NUCLEAR POWER #2

Review: Nuclear Power #1

Nuclear Power #1

Nuclear Power #1 is a very unexpected debut that’s thought-provoking and somewhat shocking. The alternate history kicks off with the Cuban Missile Crisis and instead of a de-escalation, an exchange takes place devastating the United States. Taking place 60 years later, the US is now the American Union comprised of thirteen states and governed by the Joint Chiefs of Staff. Their military rule governs and helps rebuild society while protecting the survivors. Nuclear radiation has impacted society enhancing some but also making birth difficult for others.

With a story by Desirée Proctor and Erica Harrell, Nuclear Power #1 is an intriguing debut. Its themes touch upon so much including liberty, the pursuit of happiness, and the right to life. Yes, abortion is at the center of the comic in many ways but the right to life extends beyond that to the survivors beyond a wall built to protect the American Union.

But, what stands out to be about Nuclear Power #1 are the small details. The world has been fleshed out with the impact of the alternate history playing a major role. Things like the Civil Rights movement wouldn’t have played out. The women’s rights movement of the 1960s and 70s as well would not have happened. The result is both a forward (in some ways) society and a backward one.

In the American Union, abortion is used regularly to terminate pregnancies impacted by radiation. Women though are clearly seen as second class in some ways who have an important role in helping repopulate the American Union. But, women also hold high ranks in the military infrastructure but also are called “emotional” in being dressed down. There’s an interesting mix of attitudes within the comic, one that’s fascinating to think about and deconstruct. Without social movements, in a military-focused and controlled society, how would things evolve as a society? Nuclear Power #1 delivers some thoughts concerning that.

The art by Lynne Yoshii is fantastic. The comic sticks to a black, red, and off-white coloring and style that evokes propaganda posters of the past. The style is very reminiscent of Des Taylor, a high compliment, and it works so well. While the page layouts mainly stick to various combinations of panels, there’s a focus on facial expressions that add a weight of emotion to the story. Like the society itself, there’s a focus on details that add to the story as well. The dress and technology feel like a throwback but also not quite as antiquated as the 1960s. There’s some small advancement but not a jump to what we’d expect in today’s world. There’s a focus on the military dress that presents a clean and organized society, stiff in many ways.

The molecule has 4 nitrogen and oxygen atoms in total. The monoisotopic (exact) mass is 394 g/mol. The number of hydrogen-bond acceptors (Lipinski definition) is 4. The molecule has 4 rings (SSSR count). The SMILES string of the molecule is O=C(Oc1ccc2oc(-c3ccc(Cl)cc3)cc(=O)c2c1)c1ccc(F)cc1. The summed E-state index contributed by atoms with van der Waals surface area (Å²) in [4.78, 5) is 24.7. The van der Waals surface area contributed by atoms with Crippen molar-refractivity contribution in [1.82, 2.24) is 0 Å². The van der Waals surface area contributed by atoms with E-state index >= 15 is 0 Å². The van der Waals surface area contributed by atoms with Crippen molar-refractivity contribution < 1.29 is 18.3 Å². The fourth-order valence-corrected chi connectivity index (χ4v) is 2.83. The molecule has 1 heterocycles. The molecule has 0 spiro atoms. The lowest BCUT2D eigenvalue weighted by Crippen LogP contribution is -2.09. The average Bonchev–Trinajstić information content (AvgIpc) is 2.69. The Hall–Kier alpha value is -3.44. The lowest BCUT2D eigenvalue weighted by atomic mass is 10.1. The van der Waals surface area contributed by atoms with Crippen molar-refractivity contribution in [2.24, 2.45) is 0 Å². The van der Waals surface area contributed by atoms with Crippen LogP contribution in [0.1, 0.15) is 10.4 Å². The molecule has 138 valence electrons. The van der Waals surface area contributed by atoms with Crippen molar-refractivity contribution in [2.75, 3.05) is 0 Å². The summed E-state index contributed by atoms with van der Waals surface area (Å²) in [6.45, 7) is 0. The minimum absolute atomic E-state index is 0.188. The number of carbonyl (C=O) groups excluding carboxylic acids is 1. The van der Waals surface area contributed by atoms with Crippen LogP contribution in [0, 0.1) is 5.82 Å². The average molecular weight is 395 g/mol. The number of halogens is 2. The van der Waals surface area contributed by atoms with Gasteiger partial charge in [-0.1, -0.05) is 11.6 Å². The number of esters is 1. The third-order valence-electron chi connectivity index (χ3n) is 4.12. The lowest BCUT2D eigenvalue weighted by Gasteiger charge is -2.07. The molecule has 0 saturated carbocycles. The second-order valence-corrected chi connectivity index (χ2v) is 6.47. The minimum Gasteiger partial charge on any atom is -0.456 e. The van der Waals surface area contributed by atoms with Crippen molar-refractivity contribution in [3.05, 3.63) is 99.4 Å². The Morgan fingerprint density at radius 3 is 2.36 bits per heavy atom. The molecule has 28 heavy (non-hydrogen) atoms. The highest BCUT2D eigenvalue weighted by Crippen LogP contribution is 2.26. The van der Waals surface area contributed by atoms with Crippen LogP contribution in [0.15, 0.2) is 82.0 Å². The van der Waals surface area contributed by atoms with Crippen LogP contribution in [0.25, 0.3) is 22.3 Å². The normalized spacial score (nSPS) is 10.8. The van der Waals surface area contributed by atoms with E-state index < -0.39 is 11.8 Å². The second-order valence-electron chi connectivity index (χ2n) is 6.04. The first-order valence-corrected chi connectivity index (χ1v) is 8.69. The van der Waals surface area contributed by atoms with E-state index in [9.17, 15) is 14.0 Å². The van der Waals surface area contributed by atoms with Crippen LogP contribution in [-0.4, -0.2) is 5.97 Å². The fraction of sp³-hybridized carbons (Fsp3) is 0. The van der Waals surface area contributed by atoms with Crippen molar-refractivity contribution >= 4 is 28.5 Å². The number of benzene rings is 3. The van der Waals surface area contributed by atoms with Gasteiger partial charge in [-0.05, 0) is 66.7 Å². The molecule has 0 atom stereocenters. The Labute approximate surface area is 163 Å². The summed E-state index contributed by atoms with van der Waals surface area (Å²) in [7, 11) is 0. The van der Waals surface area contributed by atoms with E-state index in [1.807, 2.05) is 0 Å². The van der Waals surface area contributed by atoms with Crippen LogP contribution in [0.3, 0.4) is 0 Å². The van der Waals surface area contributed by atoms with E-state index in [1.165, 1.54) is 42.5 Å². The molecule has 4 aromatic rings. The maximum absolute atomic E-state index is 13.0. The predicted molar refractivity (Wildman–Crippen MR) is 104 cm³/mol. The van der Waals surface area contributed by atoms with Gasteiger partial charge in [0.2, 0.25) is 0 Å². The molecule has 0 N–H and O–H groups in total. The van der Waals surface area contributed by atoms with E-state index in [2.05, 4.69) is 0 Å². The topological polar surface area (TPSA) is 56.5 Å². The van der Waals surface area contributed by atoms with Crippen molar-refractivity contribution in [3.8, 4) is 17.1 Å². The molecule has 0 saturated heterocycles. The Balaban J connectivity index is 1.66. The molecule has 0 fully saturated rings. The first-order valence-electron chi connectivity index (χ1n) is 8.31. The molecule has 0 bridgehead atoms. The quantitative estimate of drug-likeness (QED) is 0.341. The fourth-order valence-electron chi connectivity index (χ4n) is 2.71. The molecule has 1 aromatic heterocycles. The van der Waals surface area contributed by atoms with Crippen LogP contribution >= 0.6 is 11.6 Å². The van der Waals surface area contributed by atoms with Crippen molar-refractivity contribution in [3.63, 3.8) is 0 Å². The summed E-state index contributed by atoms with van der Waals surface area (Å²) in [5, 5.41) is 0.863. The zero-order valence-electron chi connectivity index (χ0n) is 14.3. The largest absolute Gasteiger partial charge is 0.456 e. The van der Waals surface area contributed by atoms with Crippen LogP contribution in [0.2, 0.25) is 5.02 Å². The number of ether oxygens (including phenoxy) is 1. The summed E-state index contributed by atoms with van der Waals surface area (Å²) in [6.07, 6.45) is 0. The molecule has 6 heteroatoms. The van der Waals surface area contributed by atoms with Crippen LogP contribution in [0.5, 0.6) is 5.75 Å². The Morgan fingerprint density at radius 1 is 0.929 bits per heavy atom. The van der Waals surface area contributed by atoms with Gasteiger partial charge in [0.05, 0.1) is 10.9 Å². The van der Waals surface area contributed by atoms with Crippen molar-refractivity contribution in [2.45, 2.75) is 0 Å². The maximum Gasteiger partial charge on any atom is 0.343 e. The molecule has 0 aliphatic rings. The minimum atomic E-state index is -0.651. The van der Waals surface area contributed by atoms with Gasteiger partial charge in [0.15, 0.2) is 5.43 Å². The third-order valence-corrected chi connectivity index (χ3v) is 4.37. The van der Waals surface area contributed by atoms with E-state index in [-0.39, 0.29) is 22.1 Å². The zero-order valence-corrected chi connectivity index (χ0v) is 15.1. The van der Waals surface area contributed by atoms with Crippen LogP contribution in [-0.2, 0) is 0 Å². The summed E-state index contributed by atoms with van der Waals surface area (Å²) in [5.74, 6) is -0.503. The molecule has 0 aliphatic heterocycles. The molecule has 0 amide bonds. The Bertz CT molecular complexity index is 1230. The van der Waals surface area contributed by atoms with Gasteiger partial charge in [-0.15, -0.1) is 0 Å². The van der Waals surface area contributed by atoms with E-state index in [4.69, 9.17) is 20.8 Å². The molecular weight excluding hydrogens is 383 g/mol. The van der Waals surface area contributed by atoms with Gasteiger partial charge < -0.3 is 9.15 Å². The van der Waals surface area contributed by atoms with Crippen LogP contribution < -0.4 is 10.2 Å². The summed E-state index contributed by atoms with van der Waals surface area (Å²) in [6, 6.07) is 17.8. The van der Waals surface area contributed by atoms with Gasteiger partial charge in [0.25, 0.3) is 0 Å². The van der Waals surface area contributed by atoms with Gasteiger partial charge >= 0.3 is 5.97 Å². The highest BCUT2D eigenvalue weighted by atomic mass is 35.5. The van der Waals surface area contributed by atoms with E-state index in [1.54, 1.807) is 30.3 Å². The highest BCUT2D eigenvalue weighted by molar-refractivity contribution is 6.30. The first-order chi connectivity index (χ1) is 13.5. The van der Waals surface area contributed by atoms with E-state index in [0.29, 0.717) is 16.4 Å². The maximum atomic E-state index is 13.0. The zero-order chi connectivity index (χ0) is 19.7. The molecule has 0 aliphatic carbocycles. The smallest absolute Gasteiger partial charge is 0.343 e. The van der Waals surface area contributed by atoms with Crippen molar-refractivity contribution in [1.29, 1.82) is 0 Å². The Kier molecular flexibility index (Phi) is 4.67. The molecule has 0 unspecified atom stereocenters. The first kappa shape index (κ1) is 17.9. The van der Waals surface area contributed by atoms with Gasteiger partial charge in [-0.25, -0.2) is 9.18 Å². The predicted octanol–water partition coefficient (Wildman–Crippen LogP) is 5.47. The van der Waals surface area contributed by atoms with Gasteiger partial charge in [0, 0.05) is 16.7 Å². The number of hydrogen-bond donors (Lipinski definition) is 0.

Nuclear Power #1 is a hell of a start. The alternate history story feels relevant in many ways and delivers a focus on details that’s unexpected and very welcomed. It’s a series that feels well-thought-out. The art has a sense to it that’s both beautiful and off-putting to look at. The comic as a whole gives a sense of order but something’s off. It’s a deliver that sucks you in making you want to find out more and explore the deeper meanings of what the comic is trying to deliver.

Story: Desirée Proctor, Erica Harrell Art: Lynne Yoshii
Story: 8.5 Art: 8.5 Overall: 8.5 Recommendation: Buy

Fanbase Press provided Graphic Policy with a FREE copy for review


Purchase: comiXology

Preview: Nuclear Power #1

NUCLEAR POWER #1

Writers: Desirée Proctor & Erica Harrell (Deadshot: Mercy, 2017 DC Comics New Talent Workshop)
Artist: Lynne Yoshii (DC’s Gotham Garage, 2017 DC Comics New Talent Workshop)
Publisher:  Fanbase Press
$0.99 | 28 pages | Fanbase Press | April 21, 2021
For Mature Readers | Available on Hoopla & ComiXology

October of 1962. The Cold War between the US and the Soviet Union is at its peak when the unthinkable happens: nuclear war.  Sixty years later, the remaining 13 states rose from the ashes to form the American Union, governed by the authoritarian Joint Chiefs of Staff and protected by a border wall to keep out nuclear radiation . . . and the individuals who were enhanced by it.  Nuclear Power is a darkly poignant alternate history of the Cuban Missile Crisis that posits the lengths to which a government will go to protect (or deceive) its citizens.  When the Joint Chiefs’ dark secrets are revealed, will survivors on both sides of the wall join forces to fight for their right to life, liberty, and the pursuit of happiness, or will their differences forever divide them?

Almost American